This can be a good short term solution, but often the interest rate then reverts back to a (comparatively) high rate. So then the whole process of application and balance transfer has to start again.
Also, this doesn’t help to reduce the interest rates on some store finance, personal loans and car financing.
A more comprehensive solution is to consolidate all of the debts into a relatively low-interest product such as a home loan. The recent reductions in interest rates on many home loans have made this option look even more attractive.
Consolidation can be done by either using an existing spare capacity, for example using available redraw or an unused line of credit, or by refinancing the entire home loan to borrow a larger amount.
This can often result in more than halving your average interest rates. For example you could refinance a credit card at 18.75% to the standard variable mortgage rate of around 7.8%. On a debt of $10,000 this represents a reduction in interest of around $1,100 per annum.
Similarly, by refinancing a car loan of $25,000 at, say, 13% to a home loan of around 7.8% you could see interest savings of approximately $1,200 per annum.
Of course in both of these examples the amount of saving would reduce over time as some of the debt principal is paid off, but it would still be substantial.
Now here is an important point. By keeping the new consolidated payment the same as the sum of the various payments being made previously, then the debt will reduce more quickly as less interest is being paid, so more of the payment is reducing the debt itself.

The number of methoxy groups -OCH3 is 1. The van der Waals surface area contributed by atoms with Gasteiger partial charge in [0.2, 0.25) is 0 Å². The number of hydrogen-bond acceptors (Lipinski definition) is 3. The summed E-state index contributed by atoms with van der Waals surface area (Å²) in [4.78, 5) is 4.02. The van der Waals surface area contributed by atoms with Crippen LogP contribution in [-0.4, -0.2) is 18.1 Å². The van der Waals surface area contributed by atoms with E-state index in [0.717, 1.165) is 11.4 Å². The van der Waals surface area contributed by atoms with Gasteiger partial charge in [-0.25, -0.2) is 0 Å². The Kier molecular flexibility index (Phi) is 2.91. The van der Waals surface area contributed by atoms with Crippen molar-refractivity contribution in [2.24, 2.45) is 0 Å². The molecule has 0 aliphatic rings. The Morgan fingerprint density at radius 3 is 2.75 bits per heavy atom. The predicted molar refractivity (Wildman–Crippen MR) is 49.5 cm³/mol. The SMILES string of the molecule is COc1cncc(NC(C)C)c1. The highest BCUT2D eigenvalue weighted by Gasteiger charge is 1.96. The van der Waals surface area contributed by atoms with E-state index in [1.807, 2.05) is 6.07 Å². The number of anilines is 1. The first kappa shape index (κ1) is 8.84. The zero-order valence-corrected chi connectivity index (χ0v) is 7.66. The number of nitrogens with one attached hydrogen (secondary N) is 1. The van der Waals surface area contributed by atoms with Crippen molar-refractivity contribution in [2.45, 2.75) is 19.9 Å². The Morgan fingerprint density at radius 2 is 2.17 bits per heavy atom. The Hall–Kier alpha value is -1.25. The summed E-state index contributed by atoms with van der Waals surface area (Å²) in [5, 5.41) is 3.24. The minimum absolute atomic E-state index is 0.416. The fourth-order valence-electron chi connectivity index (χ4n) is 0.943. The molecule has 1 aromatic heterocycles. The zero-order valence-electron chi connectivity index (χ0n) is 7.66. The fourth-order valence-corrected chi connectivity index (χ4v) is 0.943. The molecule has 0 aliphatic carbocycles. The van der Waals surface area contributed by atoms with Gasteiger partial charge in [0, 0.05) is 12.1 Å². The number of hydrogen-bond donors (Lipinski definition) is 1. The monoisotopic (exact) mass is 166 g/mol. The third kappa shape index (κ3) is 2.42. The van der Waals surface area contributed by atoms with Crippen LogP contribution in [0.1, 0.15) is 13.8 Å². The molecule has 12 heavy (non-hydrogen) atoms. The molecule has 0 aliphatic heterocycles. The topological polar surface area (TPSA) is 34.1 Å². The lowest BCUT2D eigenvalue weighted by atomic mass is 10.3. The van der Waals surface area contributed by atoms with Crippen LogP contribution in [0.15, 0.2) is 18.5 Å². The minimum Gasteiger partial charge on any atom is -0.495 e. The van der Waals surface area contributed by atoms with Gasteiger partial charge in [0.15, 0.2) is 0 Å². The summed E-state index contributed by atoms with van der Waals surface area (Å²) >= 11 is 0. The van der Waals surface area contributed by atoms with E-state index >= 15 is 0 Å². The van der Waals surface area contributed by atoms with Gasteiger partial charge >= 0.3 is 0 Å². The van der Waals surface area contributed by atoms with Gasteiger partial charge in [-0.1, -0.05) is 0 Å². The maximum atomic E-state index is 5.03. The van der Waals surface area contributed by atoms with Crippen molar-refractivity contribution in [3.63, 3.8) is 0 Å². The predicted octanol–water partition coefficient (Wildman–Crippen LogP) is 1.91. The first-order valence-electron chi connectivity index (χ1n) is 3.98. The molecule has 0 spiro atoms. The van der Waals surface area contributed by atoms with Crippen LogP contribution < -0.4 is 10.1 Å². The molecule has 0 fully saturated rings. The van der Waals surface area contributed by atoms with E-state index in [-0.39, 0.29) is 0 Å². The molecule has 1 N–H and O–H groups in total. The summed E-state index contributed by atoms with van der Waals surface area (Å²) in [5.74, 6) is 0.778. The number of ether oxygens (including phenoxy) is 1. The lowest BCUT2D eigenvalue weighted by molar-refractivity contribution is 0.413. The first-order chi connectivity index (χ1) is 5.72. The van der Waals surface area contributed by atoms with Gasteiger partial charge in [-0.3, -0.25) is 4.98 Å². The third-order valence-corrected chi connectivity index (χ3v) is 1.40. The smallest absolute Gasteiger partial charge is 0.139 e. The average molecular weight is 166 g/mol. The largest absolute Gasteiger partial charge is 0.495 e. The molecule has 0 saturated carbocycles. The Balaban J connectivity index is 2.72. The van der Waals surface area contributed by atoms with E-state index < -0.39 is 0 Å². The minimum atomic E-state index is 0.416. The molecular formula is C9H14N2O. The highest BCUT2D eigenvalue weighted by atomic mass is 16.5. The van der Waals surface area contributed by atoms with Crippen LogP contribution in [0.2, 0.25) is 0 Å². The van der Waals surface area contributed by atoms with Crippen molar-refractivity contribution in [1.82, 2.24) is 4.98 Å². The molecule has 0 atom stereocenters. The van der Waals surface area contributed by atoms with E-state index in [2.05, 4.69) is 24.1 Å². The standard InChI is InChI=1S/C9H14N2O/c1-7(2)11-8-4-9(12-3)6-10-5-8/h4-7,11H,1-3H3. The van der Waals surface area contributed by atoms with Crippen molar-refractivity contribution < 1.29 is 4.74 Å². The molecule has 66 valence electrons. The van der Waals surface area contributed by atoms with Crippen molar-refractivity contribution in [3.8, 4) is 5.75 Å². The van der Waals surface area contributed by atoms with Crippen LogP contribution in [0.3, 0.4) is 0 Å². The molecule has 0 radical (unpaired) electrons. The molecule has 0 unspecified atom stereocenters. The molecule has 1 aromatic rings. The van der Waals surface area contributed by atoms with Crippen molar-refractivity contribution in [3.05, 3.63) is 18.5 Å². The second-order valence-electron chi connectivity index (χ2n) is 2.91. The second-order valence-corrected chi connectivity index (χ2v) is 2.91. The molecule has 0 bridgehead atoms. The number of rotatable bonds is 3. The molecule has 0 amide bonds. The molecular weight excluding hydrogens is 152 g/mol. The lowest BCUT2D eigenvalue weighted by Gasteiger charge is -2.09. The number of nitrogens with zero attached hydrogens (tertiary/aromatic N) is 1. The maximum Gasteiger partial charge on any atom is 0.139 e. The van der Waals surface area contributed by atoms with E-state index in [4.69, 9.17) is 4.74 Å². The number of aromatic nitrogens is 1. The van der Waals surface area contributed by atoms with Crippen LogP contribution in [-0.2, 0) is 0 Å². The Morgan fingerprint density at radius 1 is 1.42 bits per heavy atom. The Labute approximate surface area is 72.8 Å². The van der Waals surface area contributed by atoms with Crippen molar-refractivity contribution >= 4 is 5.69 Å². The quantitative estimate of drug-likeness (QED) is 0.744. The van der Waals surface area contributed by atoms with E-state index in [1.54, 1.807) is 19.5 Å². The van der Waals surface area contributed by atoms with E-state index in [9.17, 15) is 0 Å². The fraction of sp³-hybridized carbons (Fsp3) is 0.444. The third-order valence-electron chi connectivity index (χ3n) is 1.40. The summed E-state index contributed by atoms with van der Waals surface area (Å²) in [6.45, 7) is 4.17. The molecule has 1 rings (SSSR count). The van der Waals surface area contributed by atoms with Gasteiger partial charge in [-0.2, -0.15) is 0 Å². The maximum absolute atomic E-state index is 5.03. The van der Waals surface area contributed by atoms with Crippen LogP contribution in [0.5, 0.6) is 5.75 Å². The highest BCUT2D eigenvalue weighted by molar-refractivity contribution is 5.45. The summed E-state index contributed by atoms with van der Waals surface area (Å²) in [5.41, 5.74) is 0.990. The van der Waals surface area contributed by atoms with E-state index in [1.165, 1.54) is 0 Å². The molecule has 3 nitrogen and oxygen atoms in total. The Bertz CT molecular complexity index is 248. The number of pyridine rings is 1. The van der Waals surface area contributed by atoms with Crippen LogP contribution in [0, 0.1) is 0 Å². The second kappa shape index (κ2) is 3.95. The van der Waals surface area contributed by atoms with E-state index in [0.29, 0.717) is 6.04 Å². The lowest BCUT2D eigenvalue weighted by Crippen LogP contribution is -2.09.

Words of Caution
This strategy does work, but you should watch out for the following:
Cancel The Old Debts or Cards. If you transfer the debts (e.g. from credit cards) then you are at risk of building up new debt in its place, which isn’t the idea. By cancelling the old credit cards and loans this won’t happen.
Early Repayment Costs. Some loans may incur a penalty if paid out early, which can negate some of the benefit of refinancing the debt.
Establishment Costs. Organising a top up on your home loan, or refinancing altogether, will incur some costs. Again you should check what these costs are and factor them into your calculations.
- Secured Debt. Refinancing personal loans and credit cards using a home loan means that you are converting "unsecured” debt into “secured”debt. In other words, if you became unable to pay the home loan then you would put your home at risk.
If used correctly and by keeping the new payment at the same level as the sum of the old payments, then using your home loan to consolidate your debts is a good way of reducing interest and clearing personal loans and credit card debts more quickly.